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February 2013
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Poll #1893840
Open to: All, detailed results viewable to: All, participants: 13

Pick one:

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Harry Styles
6 (46.2%)
Alain de Botton
7 (53.8%)

Pick one:

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Richard Dawkins
6 (46.2%)
Rowan Williams
7 (53.8%)


Context if context be needed be.

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Poll #1889669
Open to: All, detailed results viewable to: All, participants: 16

Which would you rather fight?

View Answers
100 duck-sized horses
11 (68.8%)
1 horse-sized duck
5 (31.2%)

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Poll #1889469
Open to: All, detailed results viewable to: All, participants: 12

Which piece would you vote off the island?

View Answers
Battleship
1 (8.3%)
Boot
0 (0.0%)
Car
0 (0.0%)
Hat
0 (0.0%)
Iron
5 (41.7%)
Scottie dog
3 (25.0%)
Thimble
1 (8.3%)
Wheelbarrow
2 (16.7%)

Poll #1886505
Open to: All, detailed results viewable to: All, participants: 13

Pick one:

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Orville
9 (69.2%)
Cuddles
4 (30.8%)

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Driving down the M1 the other day, we got talking about the possibility of getting a new car. At one point, I said: "Well, I doubt we'll ever own a brand new car." My wife was taken aback by this. Turns out that whilst I don't know anyone who has ever bought a brand new car, her whole family do this.

Poll #1885462
Open to: All, detailed results viewable to: All, participants: 26

Have you ever bought a brand new car?

View Answers
Yes
11 (42.3%)
No
15 (57.7%)

Do you view buying a brand new car as a typical activity?

View Answers
Yes
4 (15.4%)
No
22 (84.6%)

Tags:

Poll #1885312
Open to: All, detailed results viewable to: All, participants: 22

Pick one:

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Eggs and sausage and a side of toast
9 (42.9%)
Coffee and a roll
5 (23.8%)
Hash browns, over easy
2 (9.5%)
Chilli in a bowl
5 (23.8%)

What kind of pies?

View Answers
Meat
12 (57.1%)
Sweet
7 (33.3%)
Summat else
1 (4.8%)
Pies? Do you think I'm some sort of commoner?
1 (4.8%)

Tags: ,

Poll #1871883
Open to: All, detailed results viewable to: All, participants: 27

Pick one:

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Chips
12 (44.4%)
Lobster
3 (11.1%)
Salad
3 (11.1%)
Pickles
5 (18.5%)
Cheesecake
4 (14.8%)

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Poll #1827590
Open to: All, detailed results viewable to: All, participants: 15

Pick one:

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Pablo Picasso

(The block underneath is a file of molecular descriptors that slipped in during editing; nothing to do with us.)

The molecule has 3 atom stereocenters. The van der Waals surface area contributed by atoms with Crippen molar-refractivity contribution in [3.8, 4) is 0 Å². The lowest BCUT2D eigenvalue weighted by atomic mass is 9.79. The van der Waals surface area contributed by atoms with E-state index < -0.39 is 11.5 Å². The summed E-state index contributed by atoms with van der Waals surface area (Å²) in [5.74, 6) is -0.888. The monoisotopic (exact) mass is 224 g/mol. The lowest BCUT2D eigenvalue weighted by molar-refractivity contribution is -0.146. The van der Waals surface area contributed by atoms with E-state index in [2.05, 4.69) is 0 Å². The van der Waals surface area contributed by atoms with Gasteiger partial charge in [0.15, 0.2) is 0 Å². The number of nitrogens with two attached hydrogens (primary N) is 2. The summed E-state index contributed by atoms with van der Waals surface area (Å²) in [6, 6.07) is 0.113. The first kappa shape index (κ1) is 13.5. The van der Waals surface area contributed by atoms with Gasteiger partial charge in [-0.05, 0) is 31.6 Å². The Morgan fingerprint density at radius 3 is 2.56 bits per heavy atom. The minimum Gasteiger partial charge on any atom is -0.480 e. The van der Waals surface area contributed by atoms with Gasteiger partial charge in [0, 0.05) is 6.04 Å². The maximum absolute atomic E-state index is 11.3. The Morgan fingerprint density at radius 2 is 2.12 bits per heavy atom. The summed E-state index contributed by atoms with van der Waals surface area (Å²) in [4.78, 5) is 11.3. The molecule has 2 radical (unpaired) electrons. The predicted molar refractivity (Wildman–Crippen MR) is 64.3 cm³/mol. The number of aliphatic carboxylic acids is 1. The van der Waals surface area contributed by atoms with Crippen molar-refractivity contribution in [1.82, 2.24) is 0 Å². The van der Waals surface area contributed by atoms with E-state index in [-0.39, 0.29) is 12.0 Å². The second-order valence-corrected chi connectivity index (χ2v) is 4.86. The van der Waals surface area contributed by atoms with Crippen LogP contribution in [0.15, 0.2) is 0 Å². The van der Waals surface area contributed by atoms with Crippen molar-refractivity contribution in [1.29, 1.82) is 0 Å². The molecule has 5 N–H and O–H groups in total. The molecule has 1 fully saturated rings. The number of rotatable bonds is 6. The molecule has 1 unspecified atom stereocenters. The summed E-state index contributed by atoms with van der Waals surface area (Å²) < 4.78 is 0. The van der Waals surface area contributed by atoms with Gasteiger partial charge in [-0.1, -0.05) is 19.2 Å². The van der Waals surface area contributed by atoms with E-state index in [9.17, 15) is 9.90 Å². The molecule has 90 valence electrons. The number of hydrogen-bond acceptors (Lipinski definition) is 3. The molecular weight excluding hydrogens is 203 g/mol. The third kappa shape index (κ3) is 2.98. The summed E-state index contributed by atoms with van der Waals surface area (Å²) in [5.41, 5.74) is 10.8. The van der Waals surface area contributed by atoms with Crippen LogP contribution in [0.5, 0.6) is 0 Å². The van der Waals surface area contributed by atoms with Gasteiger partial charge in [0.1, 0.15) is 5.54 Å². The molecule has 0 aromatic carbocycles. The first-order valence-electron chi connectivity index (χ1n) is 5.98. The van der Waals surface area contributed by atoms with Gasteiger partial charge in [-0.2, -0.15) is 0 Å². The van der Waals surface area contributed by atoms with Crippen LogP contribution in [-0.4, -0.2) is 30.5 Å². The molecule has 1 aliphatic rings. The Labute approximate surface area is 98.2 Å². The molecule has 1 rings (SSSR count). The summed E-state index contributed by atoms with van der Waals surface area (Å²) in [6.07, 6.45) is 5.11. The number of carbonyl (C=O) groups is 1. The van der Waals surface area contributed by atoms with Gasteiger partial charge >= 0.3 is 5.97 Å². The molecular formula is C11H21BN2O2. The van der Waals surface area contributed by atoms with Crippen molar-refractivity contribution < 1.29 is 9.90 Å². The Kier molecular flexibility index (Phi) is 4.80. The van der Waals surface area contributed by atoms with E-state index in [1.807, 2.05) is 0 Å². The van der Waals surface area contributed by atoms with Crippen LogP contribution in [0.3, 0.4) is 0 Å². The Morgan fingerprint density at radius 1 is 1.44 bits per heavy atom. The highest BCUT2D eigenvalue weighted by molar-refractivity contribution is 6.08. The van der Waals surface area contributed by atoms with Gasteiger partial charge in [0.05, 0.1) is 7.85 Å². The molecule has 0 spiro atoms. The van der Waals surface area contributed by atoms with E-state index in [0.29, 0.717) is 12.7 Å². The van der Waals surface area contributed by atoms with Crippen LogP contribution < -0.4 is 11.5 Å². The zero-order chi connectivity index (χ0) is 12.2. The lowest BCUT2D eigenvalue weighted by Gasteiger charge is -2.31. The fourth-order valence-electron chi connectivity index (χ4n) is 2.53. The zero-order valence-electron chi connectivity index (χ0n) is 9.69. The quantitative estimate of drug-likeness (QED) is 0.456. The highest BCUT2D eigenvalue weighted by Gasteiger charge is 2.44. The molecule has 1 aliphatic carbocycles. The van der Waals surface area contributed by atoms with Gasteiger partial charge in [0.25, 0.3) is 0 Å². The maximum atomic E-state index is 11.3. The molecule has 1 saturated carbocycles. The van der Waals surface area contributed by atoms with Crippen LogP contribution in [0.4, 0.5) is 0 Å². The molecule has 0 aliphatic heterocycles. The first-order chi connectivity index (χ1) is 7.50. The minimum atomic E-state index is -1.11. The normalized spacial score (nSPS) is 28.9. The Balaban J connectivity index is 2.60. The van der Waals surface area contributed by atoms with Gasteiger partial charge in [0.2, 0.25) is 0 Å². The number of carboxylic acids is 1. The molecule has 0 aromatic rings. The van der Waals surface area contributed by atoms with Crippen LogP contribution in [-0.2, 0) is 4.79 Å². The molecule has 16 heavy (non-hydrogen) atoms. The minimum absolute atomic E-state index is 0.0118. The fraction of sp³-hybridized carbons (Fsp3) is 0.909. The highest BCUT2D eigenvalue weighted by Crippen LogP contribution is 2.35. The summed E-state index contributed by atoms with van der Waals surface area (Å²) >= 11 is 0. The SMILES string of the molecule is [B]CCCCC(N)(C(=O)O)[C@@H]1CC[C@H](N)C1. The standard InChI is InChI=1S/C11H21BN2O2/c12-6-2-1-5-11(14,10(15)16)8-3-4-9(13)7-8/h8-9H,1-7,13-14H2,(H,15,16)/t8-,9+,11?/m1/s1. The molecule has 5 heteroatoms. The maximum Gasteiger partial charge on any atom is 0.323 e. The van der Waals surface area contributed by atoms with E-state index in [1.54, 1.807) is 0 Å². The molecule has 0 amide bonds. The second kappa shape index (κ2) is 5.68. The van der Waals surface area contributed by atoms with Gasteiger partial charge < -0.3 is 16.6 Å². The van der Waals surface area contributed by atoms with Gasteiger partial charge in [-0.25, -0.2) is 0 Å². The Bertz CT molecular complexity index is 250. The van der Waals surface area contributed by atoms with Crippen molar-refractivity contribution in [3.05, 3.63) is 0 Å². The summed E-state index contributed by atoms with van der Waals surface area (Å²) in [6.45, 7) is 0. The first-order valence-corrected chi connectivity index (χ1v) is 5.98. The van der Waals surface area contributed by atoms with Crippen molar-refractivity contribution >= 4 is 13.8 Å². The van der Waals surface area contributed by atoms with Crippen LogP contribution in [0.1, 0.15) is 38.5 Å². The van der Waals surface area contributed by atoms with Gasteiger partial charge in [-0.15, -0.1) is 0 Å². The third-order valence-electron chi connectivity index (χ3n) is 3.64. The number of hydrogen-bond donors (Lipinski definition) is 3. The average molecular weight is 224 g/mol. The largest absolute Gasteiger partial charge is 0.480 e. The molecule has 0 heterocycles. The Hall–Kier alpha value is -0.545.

8 (53.3%)
Rothko
5 (33.3%)
Rilke
2 (13.3%)

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Poll #1785581
Open to: All, detailed results viewable to: All, participants: 40

Do you eat the skins of baked potatoes?

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Yes
38 (95.0%)
No
2 (5.0%)


Context.

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Poll #1785567
Open to: All, detailed results viewable to: All, participants: 37

Irene is pronounced:

View Answers
I-reen
32 (88.9%)
I-ree-nee
4 (11.1%)

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Poll #1784485
Open to: All, detailed results viewable to: All, participants: 22

The instruction to a lazy student is:

View Answers
Show your work
9 (45.0%)
Show your working
11 (55.0%)

Tags:

World Book Night asked people to nominate their top ten books to create a list that would feed into the selection of next year’s titles to be given away. Here is the list, usual rules apply.

1 To Kill a Mockingbird Harper Lee
2 Pride and Prejudice Jane Austen
3 The Book Thief Markus Zusak
4 Jane Eyre Charlotte Bronte
5 The Time Traveler’s Wife Audrey Niffenegger
6 The Lord of the Rings J. R. R. Tolkien
7 The Hitchhiker’s Guide to the Galaxy Douglas Adams

8 Wuthering Heights Emily Bronte
9 Rebecca Daphne Du Maurier
10 The Kite Runner Khaled Hosseini
11 American Gods Neil Gaiman
12 A Thousand Splendid Suns Khaled Hosseini
13 Harry Potter Adult Hardback Boxed Set J. K. Rowling
14 The Shadow of the Wind Carlos Ruiz Zafon
15 The Hobbit J. R. R. Tolkien
16 One Day David Nicholls
17 Birdsong Sebastian Faulks
18 The Help Kathryn Stockett
19 Nineteen Eighty-Four George Orwell
20 Good Omens Terry Pratchett and Neil Gaiman

21 The Notebook Nicholas Sparks
22 The Girl with the Dragon Tattoo Stieg Larsson
23 The Handmaid’s Tale Margaret Atwood
24 The Great Gatsby F. Scott Fitzgerald
25 Little Women Louisa M. Alcott

26 Memoirs of a Geisha Arthur Golden
27 The Lovely Bones Alice Sebold
28 Atonement Ian McEwan
29 Room Emma Donoghue
30 Catch-22 Joseph Heller
31 We Need to Talk About Kevin Lionel Shriver
32 His Dark Materials Philip Pullman
33 Captain Corelli’s Mandolin Louis De Bernieres